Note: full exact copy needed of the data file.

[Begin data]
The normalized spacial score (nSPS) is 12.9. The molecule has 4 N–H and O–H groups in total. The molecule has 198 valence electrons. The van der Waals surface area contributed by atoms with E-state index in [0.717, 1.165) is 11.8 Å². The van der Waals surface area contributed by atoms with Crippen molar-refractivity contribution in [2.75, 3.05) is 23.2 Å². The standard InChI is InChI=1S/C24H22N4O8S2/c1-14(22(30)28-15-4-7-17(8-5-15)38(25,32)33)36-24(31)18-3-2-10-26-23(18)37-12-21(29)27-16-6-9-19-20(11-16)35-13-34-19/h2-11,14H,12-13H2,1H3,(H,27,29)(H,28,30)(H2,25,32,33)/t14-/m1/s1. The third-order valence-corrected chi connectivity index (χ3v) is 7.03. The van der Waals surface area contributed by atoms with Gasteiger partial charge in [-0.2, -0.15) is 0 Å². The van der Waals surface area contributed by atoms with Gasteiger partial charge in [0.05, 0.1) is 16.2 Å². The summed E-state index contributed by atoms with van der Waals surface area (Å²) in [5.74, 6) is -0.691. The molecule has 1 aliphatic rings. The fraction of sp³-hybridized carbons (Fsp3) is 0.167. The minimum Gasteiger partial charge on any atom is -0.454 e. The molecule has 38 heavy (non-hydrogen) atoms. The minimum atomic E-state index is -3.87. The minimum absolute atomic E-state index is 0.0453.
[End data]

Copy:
The normalized spacial score (nSPS) is 12.9. The molecule has 4 N–H and O–H groups in total. The molecule has 198 valence electrons. The van der Waals surface area contributed by atoms with E-state index in [0.717, 1.165) is 11.8 Å². The van der Waals surface area contributed by atoms with Crippen molar-refractivity contribution in [2.75, 3.05) is 23.2 Å². The standard InChI is InChI=1S/C24H22N4O8S2/c1-14(22(30)28-15-4-7-17(8-5-15)38(25,32)33)36-24(31)18-3-2-10-26-23(18)37-12-21(29)27-16-6-9-19-20(11-16)35-13-34-19/h2-11,14H,12-13H2,1H3,(H,27,29)(H,28,30)(H2,25,32,33)/t14-/m1/s1. The third-order valence-corrected chi connectivity index (χ3v) is 7.03. The van der Waals surface area contributed by atoms with Gasteiger partial charge in [-0.2, -0.15) is 0 Å². The van der Waals surface area contributed by atoms with Gasteiger partial charge in [0.05, 0.1) is 16.2 Å². The summed E-state index contributed by atoms with van der Waals surface area (Å²) in [5.74, 6) is -0.691. The molecule has 1 aliphatic rings. The fraction of sp³-hybridized carbons (Fsp3) is 0.167. The minimum Gasteiger partial charge on any atom is -0.454 e. The molecule has 38 heavy (non-hydrogen) atoms. The minimum atomic E-state index is -3.87. The minimum absolute atomic E-state index is 0.0453.